A new study raises interesting questions about how parents introduce babies to solid food.
It suggests babies might get health benefits from skipping spoon-fed purées, and going straight to feeding themselves with finger foods.
Published by the British Medical Journal, this small study looked at the eating habits of 155 British children as they moved away from breast milk or formula to solid food. Parents were asked if the children fed themselves, if they were picky eaters, and about their height and weight. The spoon-fed and self-fed babies were equally likely to be picky, researchers said. But they found that the two groups preferred different types of food.
The Canadian newspaper the Globe and Mail reports that self-fed babies showed a preference for carbohydrates such as pasta, breads and rice, while spoon-fed babies preferred sweets such as cookies. From the Globe and Mail:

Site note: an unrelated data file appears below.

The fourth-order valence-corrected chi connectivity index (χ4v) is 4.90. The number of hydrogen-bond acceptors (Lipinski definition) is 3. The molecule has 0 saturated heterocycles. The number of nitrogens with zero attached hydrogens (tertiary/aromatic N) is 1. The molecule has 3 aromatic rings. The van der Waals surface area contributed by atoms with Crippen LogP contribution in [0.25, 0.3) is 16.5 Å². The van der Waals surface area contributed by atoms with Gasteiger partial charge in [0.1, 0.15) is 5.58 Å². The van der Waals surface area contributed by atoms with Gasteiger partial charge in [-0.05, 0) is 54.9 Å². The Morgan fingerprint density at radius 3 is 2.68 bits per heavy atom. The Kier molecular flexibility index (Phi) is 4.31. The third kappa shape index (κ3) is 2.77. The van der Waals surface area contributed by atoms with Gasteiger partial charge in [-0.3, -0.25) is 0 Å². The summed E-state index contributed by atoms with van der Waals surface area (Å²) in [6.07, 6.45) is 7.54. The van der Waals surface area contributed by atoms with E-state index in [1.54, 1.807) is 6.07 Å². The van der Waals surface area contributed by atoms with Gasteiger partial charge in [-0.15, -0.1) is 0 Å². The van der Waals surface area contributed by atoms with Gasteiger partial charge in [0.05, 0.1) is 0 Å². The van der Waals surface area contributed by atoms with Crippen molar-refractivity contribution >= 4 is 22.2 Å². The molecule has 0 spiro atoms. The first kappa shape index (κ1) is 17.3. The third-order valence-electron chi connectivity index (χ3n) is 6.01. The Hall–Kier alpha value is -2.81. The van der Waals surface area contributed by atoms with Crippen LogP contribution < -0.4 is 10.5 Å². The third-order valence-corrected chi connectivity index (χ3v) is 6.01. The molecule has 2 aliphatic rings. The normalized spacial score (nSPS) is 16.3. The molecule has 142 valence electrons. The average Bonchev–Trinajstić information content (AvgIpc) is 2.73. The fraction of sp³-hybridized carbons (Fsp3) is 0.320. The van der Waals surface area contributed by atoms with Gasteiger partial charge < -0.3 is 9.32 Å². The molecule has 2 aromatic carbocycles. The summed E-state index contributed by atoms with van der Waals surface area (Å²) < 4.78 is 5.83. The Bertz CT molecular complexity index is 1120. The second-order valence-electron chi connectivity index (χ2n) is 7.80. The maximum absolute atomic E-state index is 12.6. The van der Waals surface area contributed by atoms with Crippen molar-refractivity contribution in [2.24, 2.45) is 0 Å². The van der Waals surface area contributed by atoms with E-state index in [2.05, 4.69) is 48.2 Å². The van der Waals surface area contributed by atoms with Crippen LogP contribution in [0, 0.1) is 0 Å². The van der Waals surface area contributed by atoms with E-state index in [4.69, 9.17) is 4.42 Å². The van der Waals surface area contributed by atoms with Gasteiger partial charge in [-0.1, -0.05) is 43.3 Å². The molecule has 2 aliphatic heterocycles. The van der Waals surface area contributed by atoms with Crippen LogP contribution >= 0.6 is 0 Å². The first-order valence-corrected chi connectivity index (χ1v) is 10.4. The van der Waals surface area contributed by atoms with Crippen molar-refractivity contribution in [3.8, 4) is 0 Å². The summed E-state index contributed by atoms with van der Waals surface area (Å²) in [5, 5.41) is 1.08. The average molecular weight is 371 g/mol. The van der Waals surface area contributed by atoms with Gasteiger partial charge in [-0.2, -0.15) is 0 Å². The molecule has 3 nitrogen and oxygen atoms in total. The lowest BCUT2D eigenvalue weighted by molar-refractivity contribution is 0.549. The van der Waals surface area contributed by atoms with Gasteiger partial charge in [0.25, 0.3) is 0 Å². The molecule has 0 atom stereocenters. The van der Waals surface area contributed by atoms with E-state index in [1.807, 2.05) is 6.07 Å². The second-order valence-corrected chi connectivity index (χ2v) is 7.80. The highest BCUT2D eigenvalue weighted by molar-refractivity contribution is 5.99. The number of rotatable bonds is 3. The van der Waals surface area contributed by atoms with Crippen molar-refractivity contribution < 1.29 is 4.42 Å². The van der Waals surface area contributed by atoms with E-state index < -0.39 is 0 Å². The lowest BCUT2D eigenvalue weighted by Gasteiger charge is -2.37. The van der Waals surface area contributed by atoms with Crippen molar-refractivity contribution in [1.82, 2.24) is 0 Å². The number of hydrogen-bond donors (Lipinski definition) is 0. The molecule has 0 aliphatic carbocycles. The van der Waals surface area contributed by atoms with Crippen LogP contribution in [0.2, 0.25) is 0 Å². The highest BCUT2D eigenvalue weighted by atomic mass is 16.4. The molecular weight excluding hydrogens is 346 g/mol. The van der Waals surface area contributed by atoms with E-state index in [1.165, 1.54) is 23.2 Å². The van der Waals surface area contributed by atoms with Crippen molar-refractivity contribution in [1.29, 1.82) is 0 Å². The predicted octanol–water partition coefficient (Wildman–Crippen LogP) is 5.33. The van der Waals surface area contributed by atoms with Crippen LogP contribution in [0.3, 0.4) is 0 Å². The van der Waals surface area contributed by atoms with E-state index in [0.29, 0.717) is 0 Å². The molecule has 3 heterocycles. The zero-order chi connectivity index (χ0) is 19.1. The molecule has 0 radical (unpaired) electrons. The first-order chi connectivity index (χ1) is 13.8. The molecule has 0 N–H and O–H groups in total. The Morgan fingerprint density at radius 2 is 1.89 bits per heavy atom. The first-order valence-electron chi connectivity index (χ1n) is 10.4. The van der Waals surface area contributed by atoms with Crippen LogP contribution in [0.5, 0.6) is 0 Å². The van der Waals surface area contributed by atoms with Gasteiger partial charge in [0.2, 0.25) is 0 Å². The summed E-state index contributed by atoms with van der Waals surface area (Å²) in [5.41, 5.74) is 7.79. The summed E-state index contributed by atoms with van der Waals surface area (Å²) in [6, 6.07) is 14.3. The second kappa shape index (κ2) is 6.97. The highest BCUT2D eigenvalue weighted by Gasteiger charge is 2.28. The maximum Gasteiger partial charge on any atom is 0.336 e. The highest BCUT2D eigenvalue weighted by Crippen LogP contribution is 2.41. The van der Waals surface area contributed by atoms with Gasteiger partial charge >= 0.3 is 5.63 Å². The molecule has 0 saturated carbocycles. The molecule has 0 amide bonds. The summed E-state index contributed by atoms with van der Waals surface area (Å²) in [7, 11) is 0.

Ellen Townsend, associate professor of psychology and one of the authors of the study, said carbohydrates may be more attractive to children who fed themselves because such foods tend to be easy to hold and to chew. Furthermore, they may be more accustomed to a range of healthy, nutritious foods that are intact, instead of masked as purées, which could influence their preferences.
Although the researchers found the majority of children in both groups had a healthy, normal body mass index, a small number of children in the baby-led group were underweight. By contrast, however, Dr. Townsend said a greater number of children in the spoon-fed group were overweight, which could be linked to parents overestimating how much to feed their infants.
"In baby-led weaning, you're essentially handing over control of the feeding process to your child. You're letting them decide when they're full," she says, whereas with spoon-feeding, "perhaps there's a temptation to give the child one or two more spoons more than they actually want."
What about the risk of choking for babies who feed themselves? The researchers found that among the "finger-food" babies, 93.5 percent never had a choking episode.
Image: Baby girl eating via Shutterstock.